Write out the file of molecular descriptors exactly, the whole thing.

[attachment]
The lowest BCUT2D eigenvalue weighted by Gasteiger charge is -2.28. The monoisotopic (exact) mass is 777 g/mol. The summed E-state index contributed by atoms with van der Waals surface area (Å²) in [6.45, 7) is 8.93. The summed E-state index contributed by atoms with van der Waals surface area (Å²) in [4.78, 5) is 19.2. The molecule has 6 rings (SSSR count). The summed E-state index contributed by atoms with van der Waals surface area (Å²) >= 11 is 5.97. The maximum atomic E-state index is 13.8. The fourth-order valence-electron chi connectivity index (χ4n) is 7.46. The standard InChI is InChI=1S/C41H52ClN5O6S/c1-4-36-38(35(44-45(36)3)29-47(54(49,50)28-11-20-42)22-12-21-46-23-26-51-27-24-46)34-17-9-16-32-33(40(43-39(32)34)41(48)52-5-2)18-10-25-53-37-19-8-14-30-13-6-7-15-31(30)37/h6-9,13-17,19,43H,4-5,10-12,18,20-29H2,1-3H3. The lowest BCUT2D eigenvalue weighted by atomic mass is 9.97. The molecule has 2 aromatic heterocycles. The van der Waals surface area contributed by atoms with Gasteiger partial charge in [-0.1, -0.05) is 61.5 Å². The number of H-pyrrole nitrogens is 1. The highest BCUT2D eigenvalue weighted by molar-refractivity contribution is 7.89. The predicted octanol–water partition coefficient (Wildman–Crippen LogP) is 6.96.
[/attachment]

The lowest BCUT2D eigenvalue weighted by Gasteiger charge is -2.28. The monoisotopic (exact) mass is 777 g/mol. The summed E-state index contributed by atoms with van der Waals surface area (Å²) in [6.45, 7) is 8.93. The summed E-state index contributed by atoms with van der Waals surface area (Å²) in [4.78, 5) is 19.2. The molecule has 6 rings (SSSR count). The summed E-state index contributed by atoms with van der Waals surface area (Å²) >= 11 is 5.97. The maximum atomic E-state index is 13.8. The fourth-order valence-electron chi connectivity index (χ4n) is 7.46. The standard InChI is InChI=1S/C41H52ClN5O6S/c1-4-36-38(35(44-45(36)3)29-47(54(49,50)28-11-20-42)22-12-21-46-23-26-51-27-24-46)34-17-9-16-32-33(40(43-39(32)34)41(48)52-5-2)18-10-25-53-37-19-8-14-30-13-6-7-15-31(30)37/h6-9,13-17,19,43H,4-5,10-12,18,20-29H2,1-3H3. The lowest BCUT2D eigenvalue weighted by atomic mass is 9.97. The molecule has 2 aromatic heterocycles. The van der Waals surface area contributed by atoms with Gasteiger partial charge in [-0.1, -0.05) is 61.5 Å². The number of H-pyrrole nitrogens is 1. The highest BCUT2D eigenvalue weighted by molar-refractivity contribution is 7.89. The predicted octanol–water partition coefficient (Wildman–Crippen LogP) is 6.96.